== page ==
Twentieth Sunday in Ordinary Time


Given at St Mary's Catholic Cathedral, Edinburgh on the Twentieth Sunday in Ordinary Time, 18th August 2019

The letter to the Hebrews, as we have just heard, sets out the challenge of those who want to follow Jesus. It tells us to 'keep running steadily in the race we have started ... for the sake of the joy which is still in the future' (Hebrews 12:1-2). This is the shape of our faith: a present effort for the sake of a great promise, a promise which casts a new light on everything we see, everything we do, everything for which we strive.

The Letter to the Hebrews also presents the resolution of our faith: the person of Jesus Christ. In him, the promise is not only made clear but it is also fulfilled. We heard that it is he who ‘leads us in our faith and brings it to perfection', he who 'endured the cross, disregarding the shamefulness of it and from now on has taken his place at the right hand of God's throne.' 

Please note: neither the challenge of our faith nor its resolution is an abstract theory or an ideology. Unlike all ideologies, whether Marxism, Fascism or any other 'ism', our faith does not seek to remove one reality in order to replace it with another, often destroying all that stands in its way. No, our faith seeks not to repudiate a present reality, but rather to bring it to its fulfilment, to that purpose for which it is actually created.           

Faith brings a new light, a new horizon against which we are to see everything that exists in a radically new way. In the horizon of faith, we are given a new way of experiencing our every day, be it a day of comfort and success, or a day of deep pain and distress. From the perspective of this horizon, the horizon of Jesus, we find a different kind of hope and a new summons.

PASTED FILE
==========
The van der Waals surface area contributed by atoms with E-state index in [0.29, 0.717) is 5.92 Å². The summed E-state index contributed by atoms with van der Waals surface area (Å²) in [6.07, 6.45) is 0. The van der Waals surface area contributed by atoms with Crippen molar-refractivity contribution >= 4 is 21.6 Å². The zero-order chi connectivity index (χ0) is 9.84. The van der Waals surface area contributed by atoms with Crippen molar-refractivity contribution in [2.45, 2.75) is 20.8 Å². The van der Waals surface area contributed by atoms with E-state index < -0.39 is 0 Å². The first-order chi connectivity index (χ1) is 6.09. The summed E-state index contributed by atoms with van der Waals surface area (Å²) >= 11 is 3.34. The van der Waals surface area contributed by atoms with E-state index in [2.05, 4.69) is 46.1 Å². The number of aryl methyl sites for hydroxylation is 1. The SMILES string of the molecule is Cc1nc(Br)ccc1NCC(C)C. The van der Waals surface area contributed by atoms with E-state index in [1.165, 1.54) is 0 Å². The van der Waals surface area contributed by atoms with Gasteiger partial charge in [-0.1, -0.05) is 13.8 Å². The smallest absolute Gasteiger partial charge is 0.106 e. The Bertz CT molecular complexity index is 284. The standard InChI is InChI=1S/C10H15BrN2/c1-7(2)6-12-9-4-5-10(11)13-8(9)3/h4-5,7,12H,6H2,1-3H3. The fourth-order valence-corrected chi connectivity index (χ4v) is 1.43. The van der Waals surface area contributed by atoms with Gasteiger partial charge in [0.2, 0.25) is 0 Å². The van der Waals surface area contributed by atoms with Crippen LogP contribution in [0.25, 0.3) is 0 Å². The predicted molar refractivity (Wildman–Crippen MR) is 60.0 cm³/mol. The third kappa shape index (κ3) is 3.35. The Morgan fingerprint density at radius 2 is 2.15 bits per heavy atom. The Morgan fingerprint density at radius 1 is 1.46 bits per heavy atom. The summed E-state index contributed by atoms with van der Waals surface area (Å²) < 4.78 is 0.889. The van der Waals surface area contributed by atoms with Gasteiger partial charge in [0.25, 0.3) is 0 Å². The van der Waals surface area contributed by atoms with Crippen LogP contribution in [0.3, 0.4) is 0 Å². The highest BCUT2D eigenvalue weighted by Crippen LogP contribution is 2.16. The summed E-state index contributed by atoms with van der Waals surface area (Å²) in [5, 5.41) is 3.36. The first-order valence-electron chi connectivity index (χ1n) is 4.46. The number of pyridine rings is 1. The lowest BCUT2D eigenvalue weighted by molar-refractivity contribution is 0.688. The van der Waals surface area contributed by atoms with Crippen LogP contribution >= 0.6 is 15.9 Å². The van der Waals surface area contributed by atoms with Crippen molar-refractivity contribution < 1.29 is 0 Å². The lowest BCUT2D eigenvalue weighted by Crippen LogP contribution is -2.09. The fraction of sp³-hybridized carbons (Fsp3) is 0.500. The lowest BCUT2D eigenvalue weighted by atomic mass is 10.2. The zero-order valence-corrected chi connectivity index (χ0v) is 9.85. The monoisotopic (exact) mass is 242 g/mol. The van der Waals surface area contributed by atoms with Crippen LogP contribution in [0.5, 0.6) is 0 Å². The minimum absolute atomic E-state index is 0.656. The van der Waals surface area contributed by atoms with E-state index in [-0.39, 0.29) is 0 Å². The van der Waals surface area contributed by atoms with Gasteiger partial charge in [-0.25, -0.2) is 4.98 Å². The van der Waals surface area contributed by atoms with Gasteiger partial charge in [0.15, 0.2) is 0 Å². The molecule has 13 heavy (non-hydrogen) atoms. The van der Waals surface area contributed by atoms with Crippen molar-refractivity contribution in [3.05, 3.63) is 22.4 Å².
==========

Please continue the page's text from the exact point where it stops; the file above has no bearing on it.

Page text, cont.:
Last Sunday's passage from this same Letter to the Hebrews spelt out what it means to live by this wider, more vast horizon. It said that people of faith 'live by realities which remain unseen', with, I quote, 'a longing for a better homeland, their heavenly homeland'. This means that people of faith, and I quote again, 'live here in tents, while awaiting the City founded, designed and built by God'.

And the prayer of our Mass this morning asks for precisely this quality in the lives of each one of us: 'O God, you have prepared for those who love you good things which no eye can see, fill our hearts with the warmth of your love so that, loving you in all things and above all things, we may attain your promises which surpass every human desire.'

This prompts a crucial question: What is it that calls us out of our everyday comfort to see and feel again that greater desire, that more elevating horizon? What is capable of lifting our eyes to our true homeland?

Many will say that it is none other than the call of beauty in all its forms. Its call is unmistakable whether in art, words or music. Surprised by beauty we are touched deeply. You know what I mean: a glimpse of beauty can leave us standing open-mouthed with wonder, gasping with surprise, amazed at a glimpse of a forgotten truth, moved to joy at an experience of peace and resolution in the midst of our discord and uncertainty.